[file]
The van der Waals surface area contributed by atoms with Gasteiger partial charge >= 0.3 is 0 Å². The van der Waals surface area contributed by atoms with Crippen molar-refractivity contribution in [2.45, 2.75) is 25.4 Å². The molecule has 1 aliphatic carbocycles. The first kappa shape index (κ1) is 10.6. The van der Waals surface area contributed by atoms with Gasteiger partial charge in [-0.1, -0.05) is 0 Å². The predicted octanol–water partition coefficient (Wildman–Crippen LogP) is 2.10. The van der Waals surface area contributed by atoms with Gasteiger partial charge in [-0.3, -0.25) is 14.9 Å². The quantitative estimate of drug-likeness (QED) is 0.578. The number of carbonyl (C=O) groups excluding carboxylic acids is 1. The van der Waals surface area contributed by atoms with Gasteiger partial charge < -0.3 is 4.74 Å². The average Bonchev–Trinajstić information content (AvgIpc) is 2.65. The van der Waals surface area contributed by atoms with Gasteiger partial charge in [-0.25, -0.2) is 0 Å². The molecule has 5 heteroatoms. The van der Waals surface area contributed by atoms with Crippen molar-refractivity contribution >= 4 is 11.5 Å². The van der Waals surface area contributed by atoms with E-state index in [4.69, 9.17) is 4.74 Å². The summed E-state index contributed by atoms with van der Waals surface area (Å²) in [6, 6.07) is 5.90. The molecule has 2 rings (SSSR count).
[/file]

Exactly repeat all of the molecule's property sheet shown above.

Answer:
The van der Waals surface area contributed by atoms with Gasteiger partial charge >= 0.3 is 0 Å². The van der Waals surface area contributed by atoms with Crippen molar-refractivity contribution in [2.45, 2.75) is 25.4 Å². The molecule has 1 aliphatic carbocycles. The first kappa shape index (κ1) is 10.6. The van der Waals surface area contributed by atoms with Gasteiger partial charge in [-0.1, -0.05) is 0 Å². The predicted octanol–water partition coefficient (Wildman–Crippen LogP) is 2.10. The van der Waals surface area contributed by atoms with Gasteiger partial charge in [-0.3, -0.25) is 14.9 Å². The quantitative estimate of drug-likeness (QED) is 0.578. The number of carbonyl (C=O) groups excluding carboxylic acids is 1. The van der Waals surface area contributed by atoms with Gasteiger partial charge < -0.3 is 4.74 Å². The average Bonchev–Trinajstić information content (AvgIpc) is 2.65. The van der Waals surface area contributed by atoms with Gasteiger partial charge in [-0.25, -0.2) is 0 Å². The molecule has 5 heteroatoms. The van der Waals surface area contributed by atoms with Crippen molar-refractivity contribution >= 4 is 11.5 Å². The van der Waals surface area contributed by atoms with E-state index in [4.69, 9.17) is 4.74 Å². The summed E-state index contributed by atoms with van der Waals surface area (Å²) in [6, 6.07) is 5.90. The molecule has 2 rings (SSSR count).